Not always, I think good == simple! And very often, I find that working on a bit of software to improve it entails making it smaller and simpler.

That said, there definitely is a tension between doing simple things that work well vs carrying on iterating to improve it, there is a risk of overdoing it when working on code, to the point where the extra invested time isn't worth it. Knowing when to carry on and when to stop is definitely a question of judgment, and one of those key skills that only comes with lots of experience I think.

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stettix commented Feb 2, 2020

Also, write the specification of the system as executable code.

Could you elaborate more on that please? It seems very interesting.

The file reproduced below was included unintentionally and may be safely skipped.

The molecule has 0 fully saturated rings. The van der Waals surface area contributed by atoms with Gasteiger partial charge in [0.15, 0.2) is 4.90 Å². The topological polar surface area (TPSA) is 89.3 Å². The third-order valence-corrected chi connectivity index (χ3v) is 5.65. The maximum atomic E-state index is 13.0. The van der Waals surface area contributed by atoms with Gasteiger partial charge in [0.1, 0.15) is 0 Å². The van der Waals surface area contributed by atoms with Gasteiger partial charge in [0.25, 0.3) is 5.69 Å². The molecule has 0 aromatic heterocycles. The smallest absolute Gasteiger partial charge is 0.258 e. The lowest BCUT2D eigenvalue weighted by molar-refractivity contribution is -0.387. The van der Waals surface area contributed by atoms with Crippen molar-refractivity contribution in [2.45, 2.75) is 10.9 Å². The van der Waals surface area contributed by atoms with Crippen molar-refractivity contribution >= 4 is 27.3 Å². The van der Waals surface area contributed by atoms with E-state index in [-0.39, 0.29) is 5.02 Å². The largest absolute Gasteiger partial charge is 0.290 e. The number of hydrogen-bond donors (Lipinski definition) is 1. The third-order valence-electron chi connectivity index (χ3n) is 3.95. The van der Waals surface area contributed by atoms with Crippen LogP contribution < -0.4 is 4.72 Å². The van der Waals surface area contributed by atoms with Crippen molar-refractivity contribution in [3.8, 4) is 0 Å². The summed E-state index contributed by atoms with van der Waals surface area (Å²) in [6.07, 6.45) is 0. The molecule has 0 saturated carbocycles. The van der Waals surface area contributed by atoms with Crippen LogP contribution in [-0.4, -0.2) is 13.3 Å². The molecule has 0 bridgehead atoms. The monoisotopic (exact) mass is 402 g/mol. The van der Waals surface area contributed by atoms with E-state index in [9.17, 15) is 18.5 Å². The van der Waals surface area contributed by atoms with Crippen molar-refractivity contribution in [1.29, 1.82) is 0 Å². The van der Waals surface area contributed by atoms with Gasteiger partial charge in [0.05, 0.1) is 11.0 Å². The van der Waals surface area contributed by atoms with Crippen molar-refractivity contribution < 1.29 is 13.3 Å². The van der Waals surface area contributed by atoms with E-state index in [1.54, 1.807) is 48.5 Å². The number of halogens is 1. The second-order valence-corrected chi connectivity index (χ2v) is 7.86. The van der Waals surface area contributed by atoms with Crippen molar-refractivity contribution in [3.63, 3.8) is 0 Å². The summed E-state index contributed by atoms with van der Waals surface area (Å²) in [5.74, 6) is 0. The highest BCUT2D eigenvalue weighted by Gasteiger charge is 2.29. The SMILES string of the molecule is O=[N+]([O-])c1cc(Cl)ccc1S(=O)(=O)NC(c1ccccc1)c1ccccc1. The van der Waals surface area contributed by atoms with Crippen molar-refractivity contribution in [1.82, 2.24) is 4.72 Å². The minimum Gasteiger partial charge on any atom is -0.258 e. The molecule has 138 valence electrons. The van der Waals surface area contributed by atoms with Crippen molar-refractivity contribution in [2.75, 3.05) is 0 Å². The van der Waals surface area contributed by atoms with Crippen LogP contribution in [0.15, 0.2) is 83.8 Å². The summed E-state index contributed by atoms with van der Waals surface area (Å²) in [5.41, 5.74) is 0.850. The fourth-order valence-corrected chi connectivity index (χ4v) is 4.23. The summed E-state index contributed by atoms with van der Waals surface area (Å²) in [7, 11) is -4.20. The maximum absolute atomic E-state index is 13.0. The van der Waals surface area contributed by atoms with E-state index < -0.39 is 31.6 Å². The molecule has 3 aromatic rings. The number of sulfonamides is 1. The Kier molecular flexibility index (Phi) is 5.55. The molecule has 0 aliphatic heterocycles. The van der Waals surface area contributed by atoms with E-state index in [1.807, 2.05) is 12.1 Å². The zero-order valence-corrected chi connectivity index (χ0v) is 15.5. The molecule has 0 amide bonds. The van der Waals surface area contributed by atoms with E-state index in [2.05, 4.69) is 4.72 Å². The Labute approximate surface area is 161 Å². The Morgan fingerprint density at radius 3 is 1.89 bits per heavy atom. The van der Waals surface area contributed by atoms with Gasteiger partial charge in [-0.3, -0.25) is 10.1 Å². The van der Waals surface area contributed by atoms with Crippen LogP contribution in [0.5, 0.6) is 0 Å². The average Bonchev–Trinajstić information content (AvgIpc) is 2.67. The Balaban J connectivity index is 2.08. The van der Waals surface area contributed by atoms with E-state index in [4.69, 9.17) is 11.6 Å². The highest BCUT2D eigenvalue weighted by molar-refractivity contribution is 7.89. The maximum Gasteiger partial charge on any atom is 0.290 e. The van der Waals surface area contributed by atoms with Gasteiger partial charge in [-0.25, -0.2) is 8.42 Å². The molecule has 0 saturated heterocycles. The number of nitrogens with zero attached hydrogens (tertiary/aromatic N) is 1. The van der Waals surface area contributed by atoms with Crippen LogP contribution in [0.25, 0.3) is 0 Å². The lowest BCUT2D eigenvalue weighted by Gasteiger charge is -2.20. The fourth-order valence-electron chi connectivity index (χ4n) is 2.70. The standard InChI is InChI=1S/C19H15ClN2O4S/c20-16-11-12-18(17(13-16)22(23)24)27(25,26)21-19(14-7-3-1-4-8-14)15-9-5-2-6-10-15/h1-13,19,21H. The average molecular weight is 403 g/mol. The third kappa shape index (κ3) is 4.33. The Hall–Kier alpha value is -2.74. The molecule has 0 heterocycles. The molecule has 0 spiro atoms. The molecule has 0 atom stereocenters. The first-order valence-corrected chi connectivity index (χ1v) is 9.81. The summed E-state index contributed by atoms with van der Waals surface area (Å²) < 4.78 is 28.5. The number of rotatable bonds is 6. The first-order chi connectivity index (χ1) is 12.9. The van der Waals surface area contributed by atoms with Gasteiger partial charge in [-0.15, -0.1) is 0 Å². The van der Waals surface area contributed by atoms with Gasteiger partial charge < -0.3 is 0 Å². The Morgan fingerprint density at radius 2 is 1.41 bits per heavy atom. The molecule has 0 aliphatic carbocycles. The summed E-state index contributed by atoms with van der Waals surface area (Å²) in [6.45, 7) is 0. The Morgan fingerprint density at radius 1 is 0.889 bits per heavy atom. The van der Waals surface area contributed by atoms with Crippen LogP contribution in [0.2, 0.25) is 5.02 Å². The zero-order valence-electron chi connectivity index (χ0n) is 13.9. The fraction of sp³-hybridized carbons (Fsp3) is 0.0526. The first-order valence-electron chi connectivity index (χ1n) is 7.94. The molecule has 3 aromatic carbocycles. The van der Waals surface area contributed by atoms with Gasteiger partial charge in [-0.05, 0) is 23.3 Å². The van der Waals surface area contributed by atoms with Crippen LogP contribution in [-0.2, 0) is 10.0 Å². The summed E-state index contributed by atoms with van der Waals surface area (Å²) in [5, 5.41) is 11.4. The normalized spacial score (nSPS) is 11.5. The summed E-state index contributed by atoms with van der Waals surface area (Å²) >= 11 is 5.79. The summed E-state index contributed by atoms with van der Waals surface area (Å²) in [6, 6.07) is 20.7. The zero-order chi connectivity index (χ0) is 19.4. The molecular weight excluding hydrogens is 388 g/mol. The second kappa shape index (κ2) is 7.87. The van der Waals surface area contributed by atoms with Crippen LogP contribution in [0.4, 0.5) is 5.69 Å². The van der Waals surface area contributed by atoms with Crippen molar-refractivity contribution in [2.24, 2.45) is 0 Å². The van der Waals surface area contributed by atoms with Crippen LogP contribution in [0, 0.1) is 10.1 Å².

In essence, it really just means that you should aim to have high level tests that describe the desired behaviour of the system - so you have a runnable spec that tells you what the system does, and if it is works as expected.

This isn't particularly radical, but I think that this becomes particularly powerful when combined with some of the other practices I suggest. For example, if you model your domain separately from backend implementations, and have simple reference implementations of things like data storage and communication between parts of the system, this enables you to test all aspects of the whole system quickly and efficiently.

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nVlast commented Feb 2, 2020

Also, write the specification of the system as executable code.

Could you elaborate more on that please? It seems very interesting.

In essence, it really just means that you should aim to have high level tests that describe the desired behaviour of the system - so you have a runnable spec that tells you what the system does, and if it is works as expected.